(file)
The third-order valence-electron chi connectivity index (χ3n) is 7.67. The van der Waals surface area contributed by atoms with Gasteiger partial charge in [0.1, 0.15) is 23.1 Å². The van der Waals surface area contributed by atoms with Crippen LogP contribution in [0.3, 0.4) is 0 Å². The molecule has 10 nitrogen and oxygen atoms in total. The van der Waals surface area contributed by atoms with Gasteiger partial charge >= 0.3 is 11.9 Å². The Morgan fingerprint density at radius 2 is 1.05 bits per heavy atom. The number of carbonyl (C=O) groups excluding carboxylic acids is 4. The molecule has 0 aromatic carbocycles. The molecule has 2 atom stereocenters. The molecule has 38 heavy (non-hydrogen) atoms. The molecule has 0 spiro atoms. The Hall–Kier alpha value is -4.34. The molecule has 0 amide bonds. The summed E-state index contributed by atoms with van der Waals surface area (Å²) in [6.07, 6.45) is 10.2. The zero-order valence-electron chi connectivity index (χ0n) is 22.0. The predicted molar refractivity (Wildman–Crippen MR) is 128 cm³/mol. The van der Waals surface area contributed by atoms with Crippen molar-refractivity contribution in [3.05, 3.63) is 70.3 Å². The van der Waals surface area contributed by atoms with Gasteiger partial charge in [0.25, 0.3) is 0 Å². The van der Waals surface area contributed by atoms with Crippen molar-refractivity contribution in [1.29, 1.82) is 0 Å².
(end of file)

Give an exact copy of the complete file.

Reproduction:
The third-order valence-electron chi connectivity index (χ3n) is 7.67. The van der Waals surface area contributed by atoms with Gasteiger partial charge in [0.1, 0.15) is 23.1 Å². The van der Waals surface area contributed by atoms with Crippen LogP contribution in [0.3, 0.4) is 0 Å². The molecule has 10 nitrogen and oxygen atoms in total. The van der Waals surface area contributed by atoms with Gasteiger partial charge >= 0.3 is 11.9 Å². The Morgan fingerprint density at radius 2 is 1.05 bits per heavy atom. The number of carbonyl (C=O) groups excluding carboxylic acids is 4. The molecule has 0 aromatic carbocycles. The molecule has 2 atom stereocenters. The molecule has 38 heavy (non-hydrogen) atoms. The molecule has 0 spiro atoms. The Hall–Kier alpha value is -4.34. The molecule has 0 amide bonds. The summed E-state index contributed by atoms with van der Waals surface area (Å²) in [6.07, 6.45) is 10.2. The zero-order valence-electron chi connectivity index (χ0n) is 22.0. The predicted molar refractivity (Wildman–Crippen MR) is 128 cm³/mol. The van der Waals surface area contributed by atoms with Crippen molar-refractivity contribution in [3.05, 3.63) is 70.3 Å². The van der Waals surface area contributed by atoms with Gasteiger partial charge in [0.25, 0.3) is 0 Å². The van der Waals surface area contributed by atoms with Crippen molar-refractivity contribution in [1.29, 1.82) is 0 Å².